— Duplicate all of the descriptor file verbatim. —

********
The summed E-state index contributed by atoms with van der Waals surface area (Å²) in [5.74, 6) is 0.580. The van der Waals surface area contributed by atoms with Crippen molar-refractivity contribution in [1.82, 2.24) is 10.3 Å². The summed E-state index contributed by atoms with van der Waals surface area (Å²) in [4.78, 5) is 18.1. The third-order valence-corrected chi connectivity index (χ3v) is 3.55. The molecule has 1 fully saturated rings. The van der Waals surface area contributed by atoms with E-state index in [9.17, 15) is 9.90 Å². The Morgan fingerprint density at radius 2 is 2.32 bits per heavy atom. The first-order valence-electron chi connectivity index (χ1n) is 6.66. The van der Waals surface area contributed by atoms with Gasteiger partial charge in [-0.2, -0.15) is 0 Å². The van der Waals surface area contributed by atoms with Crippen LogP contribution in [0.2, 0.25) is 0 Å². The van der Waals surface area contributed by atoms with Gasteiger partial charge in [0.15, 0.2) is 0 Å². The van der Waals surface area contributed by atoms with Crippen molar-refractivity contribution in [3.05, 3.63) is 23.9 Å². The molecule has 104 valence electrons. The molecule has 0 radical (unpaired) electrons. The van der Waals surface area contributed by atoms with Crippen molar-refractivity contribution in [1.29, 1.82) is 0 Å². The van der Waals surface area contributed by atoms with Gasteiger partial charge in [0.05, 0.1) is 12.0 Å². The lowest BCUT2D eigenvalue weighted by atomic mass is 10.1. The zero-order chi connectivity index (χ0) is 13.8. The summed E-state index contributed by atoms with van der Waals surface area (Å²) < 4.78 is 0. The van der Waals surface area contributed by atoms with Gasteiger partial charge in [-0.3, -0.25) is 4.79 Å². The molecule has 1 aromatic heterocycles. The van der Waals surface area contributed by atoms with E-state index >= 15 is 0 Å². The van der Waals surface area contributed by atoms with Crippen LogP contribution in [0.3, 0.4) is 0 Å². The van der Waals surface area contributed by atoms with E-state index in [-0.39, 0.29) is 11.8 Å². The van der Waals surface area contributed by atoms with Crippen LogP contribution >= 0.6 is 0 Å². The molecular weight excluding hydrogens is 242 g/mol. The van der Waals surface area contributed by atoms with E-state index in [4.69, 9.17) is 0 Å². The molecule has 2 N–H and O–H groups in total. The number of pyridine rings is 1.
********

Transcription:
The summed E-state index contributed by atoms with van der Waals surface area (Å²) in [5.74, 6) is 0.580. The van der Waals surface area contributed by atoms with Crippen molar-refractivity contribution in [1.82, 2.24) is 10.3 Å². The summed E-state index contributed by atoms with van der Waals surface area (Å²) in [4.78, 5) is 18.1. The third-order valence-corrected chi connectivity index (χ3v) is 3.55. The molecule has 1 fully saturated rings. The van der Waals surface area contributed by atoms with E-state index in [9.17, 15) is 9.90 Å². The Morgan fingerprint density at radius 2 is 2.32 bits per heavy atom. The first-order valence-electron chi connectivity index (χ1n) is 6.66. The van der Waals surface area contributed by atoms with Gasteiger partial charge in [-0.2, -0.15) is 0 Å². The van der Waals surface area contributed by atoms with Crippen LogP contribution in [0.2, 0.25) is 0 Å². The van der Waals surface area contributed by atoms with Gasteiger partial charge in [0.15, 0.2) is 0 Å². The van der Waals surface area contributed by atoms with Crippen molar-refractivity contribution in [3.05, 3.63) is 23.9 Å². The molecule has 104 valence electrons. The molecule has 0 radical (unpaired) electrons. The van der Waals surface area contributed by atoms with Crippen molar-refractivity contribution in [1.29, 1.82) is 0 Å². The van der Waals surface area contributed by atoms with Gasteiger partial charge in [0.05, 0.1) is 12.0 Å². The lowest BCUT2D eigenvalue weighted by atomic mass is 10.1. The zero-order chi connectivity index (χ0) is 13.8. The summed E-state index contributed by atoms with van der Waals surface area (Å²) < 4.78 is 0. The van der Waals surface area contributed by atoms with Gasteiger partial charge in [-0.3, -0.25) is 4.79 Å². The molecule has 1 aromatic heterocycles. The van der Waals surface area contributed by atoms with E-state index >= 15 is 0 Å². The van der Waals surface area contributed by atoms with Crippen LogP contribution in [0.3, 0.4) is 0 Å². The van der Waals surface area contributed by atoms with E-state index in [-0.39, 0.29) is 11.8 Å². The van der Waals surface area contributed by atoms with Crippen LogP contribution >= 0.6 is 0 Å². The molecular weight excluding hydrogens is 242 g/mol. The van der Waals surface area contributed by atoms with E-state index in [4.69, 9.17) is 0 Å². The molecule has 2 N–H and O–H groups in total. The number of pyridine rings is 1.